|Publisher:||Rowman & Littlefield Publishers, Inc.|
|Product dimensions:||5.90(w) x 8.90(h) x 0.60(d)|
About the Author
Table of Contents1 1. Then and Now 2 2. We Sixteen - Who We Are 3 I. GOING TO THE HELL OF COMBAT 4 3. Our Trauma 5 4. Broken Bodies, Minds and Brotherhood 6 II. HOME (BITTER) SWEET HOME 7 5. On The Home Front 8 6. Ignored by the Government, Society and the Public 9 III. LIVING WITH OUR TRAUMA - SYMPTOMS 10 7. Sleep Problems and Nightmares 11 8. Flashbacks 12 9. Triggers 13 10. Withdrawal, Numbness and Depression 14 11. Fear and Anger 15 12. Hyper Vigilance, Startle and Concentration 16 13. Guilt, Trust, Denial 17 14. Memories and Re-experiencing Combat Trauma 18 15. Work and Career 19 16. Family, Faith and Morality 20 17. Physical Problems and Combat Trauma 21 18. Wannabees, Liars and Pretenders 22 IV. HOPE AND HELP - Care and Treatment 23 19. Re-establishment of the Brotherhood 24 20. Treating Ourselves 25 21. The Veterans Administration 26 22. Veterans Helping Veterans 27 23. Then and Now - Again 28 24. In Memoriam - Mitch Perdue
What People are Saying About This
James Johnson's Combat Trauma offers a searing account of the impacts of Post Traumatic Stress Disorder, as told from the perspective of sixteen combat veterans who have suffered, endured, and gained valuable insight from their experiences. Anyone seeking to understand the effects of combat stress and the men who suffer from it should read this book.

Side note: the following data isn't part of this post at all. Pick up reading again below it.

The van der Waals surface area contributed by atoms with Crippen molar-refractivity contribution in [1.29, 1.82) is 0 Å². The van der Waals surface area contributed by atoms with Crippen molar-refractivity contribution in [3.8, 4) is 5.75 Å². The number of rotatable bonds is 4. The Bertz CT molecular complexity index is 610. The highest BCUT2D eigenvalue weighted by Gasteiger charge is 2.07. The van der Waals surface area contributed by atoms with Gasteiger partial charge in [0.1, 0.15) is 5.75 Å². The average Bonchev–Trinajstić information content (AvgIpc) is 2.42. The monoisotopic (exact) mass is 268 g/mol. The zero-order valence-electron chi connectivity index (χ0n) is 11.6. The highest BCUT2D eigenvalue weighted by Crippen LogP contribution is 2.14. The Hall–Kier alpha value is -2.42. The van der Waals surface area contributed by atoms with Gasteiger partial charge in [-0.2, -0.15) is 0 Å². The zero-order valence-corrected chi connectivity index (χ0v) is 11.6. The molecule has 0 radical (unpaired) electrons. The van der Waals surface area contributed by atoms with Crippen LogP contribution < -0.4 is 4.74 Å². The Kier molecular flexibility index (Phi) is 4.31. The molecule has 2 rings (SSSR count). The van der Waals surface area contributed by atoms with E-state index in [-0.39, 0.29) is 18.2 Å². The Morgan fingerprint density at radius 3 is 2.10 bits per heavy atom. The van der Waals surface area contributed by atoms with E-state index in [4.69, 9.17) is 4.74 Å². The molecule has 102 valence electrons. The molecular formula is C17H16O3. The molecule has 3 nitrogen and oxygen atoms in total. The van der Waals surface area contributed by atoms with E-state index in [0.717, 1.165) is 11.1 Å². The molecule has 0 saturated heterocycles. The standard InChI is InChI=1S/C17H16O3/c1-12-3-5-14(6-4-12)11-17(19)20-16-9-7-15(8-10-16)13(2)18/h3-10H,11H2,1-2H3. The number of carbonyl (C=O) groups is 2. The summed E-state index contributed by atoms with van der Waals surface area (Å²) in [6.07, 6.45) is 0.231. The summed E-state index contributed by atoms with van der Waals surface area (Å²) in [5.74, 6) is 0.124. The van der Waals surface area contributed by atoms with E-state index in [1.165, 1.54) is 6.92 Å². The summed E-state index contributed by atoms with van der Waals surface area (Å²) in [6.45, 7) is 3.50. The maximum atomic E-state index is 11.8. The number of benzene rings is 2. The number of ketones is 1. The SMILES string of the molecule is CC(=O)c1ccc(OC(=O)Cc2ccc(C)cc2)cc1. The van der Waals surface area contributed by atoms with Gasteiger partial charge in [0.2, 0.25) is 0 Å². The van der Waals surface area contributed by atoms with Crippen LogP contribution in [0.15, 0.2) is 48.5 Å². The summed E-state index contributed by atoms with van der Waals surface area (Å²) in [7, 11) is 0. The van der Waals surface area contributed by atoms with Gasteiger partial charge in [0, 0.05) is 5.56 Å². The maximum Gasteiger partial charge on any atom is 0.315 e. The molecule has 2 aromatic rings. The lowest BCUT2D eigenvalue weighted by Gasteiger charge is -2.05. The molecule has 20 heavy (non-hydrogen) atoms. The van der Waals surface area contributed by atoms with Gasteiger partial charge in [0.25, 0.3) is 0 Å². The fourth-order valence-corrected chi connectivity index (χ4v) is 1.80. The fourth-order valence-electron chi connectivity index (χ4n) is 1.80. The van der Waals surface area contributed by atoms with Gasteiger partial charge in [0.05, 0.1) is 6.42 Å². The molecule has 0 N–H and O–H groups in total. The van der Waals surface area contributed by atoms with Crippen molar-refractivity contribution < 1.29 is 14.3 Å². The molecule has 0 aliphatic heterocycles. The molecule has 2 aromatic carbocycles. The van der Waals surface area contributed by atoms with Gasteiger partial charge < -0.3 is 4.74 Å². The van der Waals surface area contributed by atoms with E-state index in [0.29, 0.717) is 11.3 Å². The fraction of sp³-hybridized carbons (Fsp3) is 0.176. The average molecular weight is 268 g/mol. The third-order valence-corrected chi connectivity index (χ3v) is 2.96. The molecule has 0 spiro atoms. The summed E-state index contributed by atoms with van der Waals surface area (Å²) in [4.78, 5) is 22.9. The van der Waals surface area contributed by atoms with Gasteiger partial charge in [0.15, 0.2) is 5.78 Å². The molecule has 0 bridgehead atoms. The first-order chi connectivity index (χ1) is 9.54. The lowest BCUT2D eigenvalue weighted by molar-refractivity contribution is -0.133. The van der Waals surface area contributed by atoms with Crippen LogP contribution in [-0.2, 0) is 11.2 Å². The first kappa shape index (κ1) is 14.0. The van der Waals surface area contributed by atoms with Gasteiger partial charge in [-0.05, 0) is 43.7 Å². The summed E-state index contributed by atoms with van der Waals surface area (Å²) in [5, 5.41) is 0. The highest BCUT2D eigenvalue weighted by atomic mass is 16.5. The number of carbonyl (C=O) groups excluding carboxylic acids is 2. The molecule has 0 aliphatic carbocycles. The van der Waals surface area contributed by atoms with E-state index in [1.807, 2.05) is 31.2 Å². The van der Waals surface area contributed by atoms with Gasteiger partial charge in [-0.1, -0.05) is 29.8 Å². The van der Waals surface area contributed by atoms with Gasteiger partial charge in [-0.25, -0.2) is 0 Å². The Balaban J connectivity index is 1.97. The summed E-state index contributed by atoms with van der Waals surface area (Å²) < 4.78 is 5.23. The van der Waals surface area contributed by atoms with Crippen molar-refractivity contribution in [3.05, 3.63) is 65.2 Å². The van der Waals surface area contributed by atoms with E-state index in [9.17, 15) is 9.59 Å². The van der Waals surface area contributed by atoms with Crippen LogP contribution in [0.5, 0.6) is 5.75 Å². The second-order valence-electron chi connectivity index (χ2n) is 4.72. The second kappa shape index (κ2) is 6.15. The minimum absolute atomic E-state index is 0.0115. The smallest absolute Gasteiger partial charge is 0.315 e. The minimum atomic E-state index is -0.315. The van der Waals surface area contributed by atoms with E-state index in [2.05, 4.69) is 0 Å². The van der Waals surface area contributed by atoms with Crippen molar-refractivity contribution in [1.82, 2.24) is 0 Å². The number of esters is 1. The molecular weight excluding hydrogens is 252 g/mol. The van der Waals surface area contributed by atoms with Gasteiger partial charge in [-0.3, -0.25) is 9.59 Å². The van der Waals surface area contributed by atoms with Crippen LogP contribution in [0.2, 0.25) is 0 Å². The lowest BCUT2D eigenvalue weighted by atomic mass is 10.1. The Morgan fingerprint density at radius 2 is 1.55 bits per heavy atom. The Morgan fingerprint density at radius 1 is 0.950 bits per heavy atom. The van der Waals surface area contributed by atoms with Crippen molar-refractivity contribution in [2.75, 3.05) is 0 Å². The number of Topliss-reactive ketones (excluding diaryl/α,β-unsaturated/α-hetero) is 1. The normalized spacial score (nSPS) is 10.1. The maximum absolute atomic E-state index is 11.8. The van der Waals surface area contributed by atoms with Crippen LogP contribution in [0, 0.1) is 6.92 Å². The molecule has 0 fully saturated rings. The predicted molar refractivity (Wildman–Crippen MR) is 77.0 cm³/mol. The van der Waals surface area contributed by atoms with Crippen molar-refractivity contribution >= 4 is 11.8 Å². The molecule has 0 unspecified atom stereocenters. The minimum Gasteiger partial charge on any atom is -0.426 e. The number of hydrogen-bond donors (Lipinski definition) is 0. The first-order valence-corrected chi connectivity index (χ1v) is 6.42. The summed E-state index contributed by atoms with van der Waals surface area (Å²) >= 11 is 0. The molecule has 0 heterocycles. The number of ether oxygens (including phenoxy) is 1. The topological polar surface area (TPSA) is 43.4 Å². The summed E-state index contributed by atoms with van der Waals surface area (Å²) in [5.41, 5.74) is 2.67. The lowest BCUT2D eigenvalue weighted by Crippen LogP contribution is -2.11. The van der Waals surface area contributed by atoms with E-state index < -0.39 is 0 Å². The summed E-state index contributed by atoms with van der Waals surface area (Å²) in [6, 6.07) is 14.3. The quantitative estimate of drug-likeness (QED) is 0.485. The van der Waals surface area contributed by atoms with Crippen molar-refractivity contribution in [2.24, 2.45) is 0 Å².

It's no easy road for returning veterans and that return home can be a lot easier with a map-Combat Trauma: A Personal Look at Long-Term Consequences is that map. There are a lot of things I could say about this important piece of work, but in simplest terms, this book will save lives.
If you are puzzled by the term "post-traumatic stress disorder," you could do nothing better than read Combat Trauma: A Personal Look at Long-Term Consequences. In this bombshell of a book, sixteen veterans of the Vietnam War describe their heroic battles, first with the enemy and then with their own internal demons. They describe PTSD as "a lifetime sentence," "being trapped in the past," "four decades of pain," and "walking the point alone." Anyone who has a friend or relative with a PTSD diagnosis needs to read this book in order to gain at least a partial understanding of a sear to the soul that never seems to heal. For mental health professionals, PTSD is a psychiatric disorder; for me it is also a combat wound, and this incredible book bears testimony to that judgment.